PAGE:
In October, commissioned by Comic Relief, the Institute for Voluntary Action Research (IVAR) published a report that reviewed evidence to explore two main questions: What and how do other funders learn from their work, and how do they use this learning to improve? And, how do funders encourage and support a focus on ongoing learning in their relationships with grantees?

Driving Continuous Learning as a Grant Maker states that there are the early signs of a significant shift in the UK funding landscape, with learning emerging as a key driver of change in grant-making processes.

Why is learning driving this change?

The report notes several factors as to why learning is inspiring substantive change to the way funders work and engage with grantees. Firstly, evidence found a willingness from funders to question and reflect upon their approach. Funded organisations are often required to prove their success rather than discuss and learn from things that didn’t go to plan. The report noticed a shift in funders allowing organisations to learn and grow from what would have previously been viewed as a ‘failure’. There was also evidence of grant-makers becoming more explicit about the focus of their learning in relation to the type of funder they are.

What can funders do to ensure that learning is supported?

There is no one-size-fits-all approach to learning, and you cannot force individuals to learn. However, the report presented some recommendations to help funders, and funded organisations to incorporate space for learning into their processes:

  • Time and space. Learning takes time and is an iterative process
  • Clarity. Funders should be clear about the purpose and how it will be used
  • Curious leadership. Funders should improve communication with organisations. The report found that funders are interested in a combination of:
    • How to set more realistic goals and outcomes for their learning
    • Making more time for ‘so what?’ questions
    • Gathering evidence about existing or emerging problems in society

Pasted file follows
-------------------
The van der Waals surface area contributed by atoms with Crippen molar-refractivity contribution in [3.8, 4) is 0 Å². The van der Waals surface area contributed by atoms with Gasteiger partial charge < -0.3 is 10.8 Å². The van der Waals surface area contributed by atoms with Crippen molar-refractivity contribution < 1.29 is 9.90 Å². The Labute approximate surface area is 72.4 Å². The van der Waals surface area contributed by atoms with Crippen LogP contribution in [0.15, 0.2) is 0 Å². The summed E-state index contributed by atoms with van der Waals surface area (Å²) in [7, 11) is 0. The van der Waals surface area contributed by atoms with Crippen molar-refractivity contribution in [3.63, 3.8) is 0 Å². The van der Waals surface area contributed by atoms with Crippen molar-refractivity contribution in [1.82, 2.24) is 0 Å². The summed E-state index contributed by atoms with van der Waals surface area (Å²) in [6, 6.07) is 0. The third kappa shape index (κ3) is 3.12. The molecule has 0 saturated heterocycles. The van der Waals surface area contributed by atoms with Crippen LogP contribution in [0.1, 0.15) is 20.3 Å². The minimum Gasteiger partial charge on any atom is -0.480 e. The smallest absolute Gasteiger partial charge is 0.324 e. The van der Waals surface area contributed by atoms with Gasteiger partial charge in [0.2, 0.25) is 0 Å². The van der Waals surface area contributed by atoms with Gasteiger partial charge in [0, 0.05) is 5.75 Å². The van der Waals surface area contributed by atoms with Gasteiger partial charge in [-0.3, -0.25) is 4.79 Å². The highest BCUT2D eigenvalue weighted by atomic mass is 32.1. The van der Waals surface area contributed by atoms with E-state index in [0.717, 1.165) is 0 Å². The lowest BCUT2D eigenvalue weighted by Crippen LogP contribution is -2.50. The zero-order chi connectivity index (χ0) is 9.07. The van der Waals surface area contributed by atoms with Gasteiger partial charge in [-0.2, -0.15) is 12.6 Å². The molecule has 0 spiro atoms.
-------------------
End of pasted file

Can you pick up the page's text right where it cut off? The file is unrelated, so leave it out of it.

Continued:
• Ensuring financial assets are used in the most useful way
    • Enabling grantees to achieve outcomes
  • Organisational culture. Creating space for reflection is important. As is, building learning habits into an organisation’s day-to-day routine and practices
  • Be responsive. The report states that at times learning can be ‘messy’ and unstructured. Funders should aim to be responsive to needs for the most effective learning
  • Review data. Grant makers need a range of information and knowledge-gathering techniques and sources to gain insight and perspective. The report identified the following practices as useful catalysts to learning:
    • Regular reviews, including ‘learning conversations’ and end-of-grant reviews
    • Regular reflective periods, e.g. every six months
    • Collective consideration of new evidence and research
    • Board papers
    • Publications to share data and findings.

How can funders encourage and support grantees to learn?

The report considered how evaluation and reporting practices will need to adapt in order to create a space for learning.

  • Develop relationships that are built on trust and mutual interest, and encourage honest and open dialogue
  • Reframe accountability and learning within monitoring and evaluation frameworks and recognise that they are complimentary objectives
  • Give funding that creates space for strategic reflection and development as well as resource for monitoring and evaluation activity
  • Develop a nuanced approach to learning relationships across a varied grants portfolio
  • Use ‘funding plus’ mechanisms to invest in organisations
  • Redesign reporting to encourage reflection and learning on both sides
  • Create opportunities to share and facilitate learning between grantees and other stakeholders.

The evidence in the report shows that there is a shift among funders from merely ‘purchasing results’ to becoming trusted partners of funded organisations, with the aim of not only helping improve learning within the organisation, but also improve funding practices as a whole. The report notes that much of this is still a work in progress, but the shift signals a possible evolution in future funders decisions, not just in how they choose organisations to fund, but also who they recruit as grant managers and Trustees, and how they present themselves to stakeholders and the public.

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